A new investor, KTB, and existing investors, Tiger Global Management and Sequoia Capital, were also part of the funding Round F, raising the stakes in the high competition grocery market.
The company, which has been able to hold its own against players, including Bigbasket and Amazon Now, said it would be using the latest round to expand into new markets, further building its supply chain, warehousing infrastructure, and private label products, which has been one of its big focus areas.
Last year in March, it had raised $62 million in a round that was also led by SoftBank Group. It had utilised the funds for doubling its warehousing space as well as fresh hiring and increasing the number of private labels. It had also told Business Standard earlier this year it was scrapping some of its offline expansion plans.
“Our private label business has been good, with 780 labels so far. We want to take it to 1,200 brands by next year,” Co-Founder and Chief Executive Albinder Dhindsa told Business Standard.
While the company did not disclose its valuation after the latest round, Dhindsa said it was “not yet” a unicorn, or a start-up valued at over $1 billion.
Closest rival Bigbasket said earlier this month that its parent Supermarket Grocery raised $150 million in a funding round led by South Korea’s Mirae Asset-Naver Asia Growth Fund, UK’s CDC Group, and existing investor Alibaba, which pushed it into the unicorn club.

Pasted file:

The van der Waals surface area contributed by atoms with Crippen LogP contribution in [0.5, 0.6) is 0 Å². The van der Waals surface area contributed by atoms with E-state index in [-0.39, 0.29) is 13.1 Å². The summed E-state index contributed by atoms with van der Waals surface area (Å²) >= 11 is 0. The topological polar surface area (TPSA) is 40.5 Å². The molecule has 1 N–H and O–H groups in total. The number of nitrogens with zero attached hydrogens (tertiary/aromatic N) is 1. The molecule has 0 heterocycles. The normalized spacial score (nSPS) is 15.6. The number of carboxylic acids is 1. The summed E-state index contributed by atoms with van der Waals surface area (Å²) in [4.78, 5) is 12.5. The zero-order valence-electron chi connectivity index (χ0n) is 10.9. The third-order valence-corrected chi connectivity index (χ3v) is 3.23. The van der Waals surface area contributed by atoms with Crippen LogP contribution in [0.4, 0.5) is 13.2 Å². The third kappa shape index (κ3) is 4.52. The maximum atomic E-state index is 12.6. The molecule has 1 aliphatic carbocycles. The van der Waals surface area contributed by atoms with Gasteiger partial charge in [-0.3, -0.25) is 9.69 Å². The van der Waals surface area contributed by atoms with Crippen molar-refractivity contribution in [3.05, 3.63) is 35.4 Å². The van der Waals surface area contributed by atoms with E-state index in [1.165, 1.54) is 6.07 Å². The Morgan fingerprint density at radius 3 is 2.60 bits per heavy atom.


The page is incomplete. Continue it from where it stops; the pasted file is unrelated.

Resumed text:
The e-grocery space went through a period of crisis beginning in 2015, with several e-grocery businesses, including Local Banya, PepperTap, AskMe Bazaar, shutting shop due to deep discounting and low margins.
Dhindsa said the outlook for the online grocery sector was now positive and “saner growth” was likely for the remaining online grocery businesses.
Over the last two years, Grofers’ technology platform and focus on core markets has helped it grow 800 per cent to an annual revenue of $400 million.
With increased smartphone usage, the launch of more affordable 4G network data, and increasing consumer wealth are accelerating e-commerce adoption in the country.
According to a recent report on the sector by consultancy EY, e-commerce and consumer internet companies raised over $7 billion in private equity (PE) and venture capital (VC) in 2018.
“The PE/VC interest in hyperlocal delivery was revived with Google investment in Dunzo. Companies like Swiggy, Zomato, Grofers, Milkbasket, Dailyninja, etc were able to raise funds for expansion. Companies focused on improving unit economics by improving order densities, frequency of delivery to achieve operating efficiencies, and use technology to optimise operations and improve customer experience,” the report further said.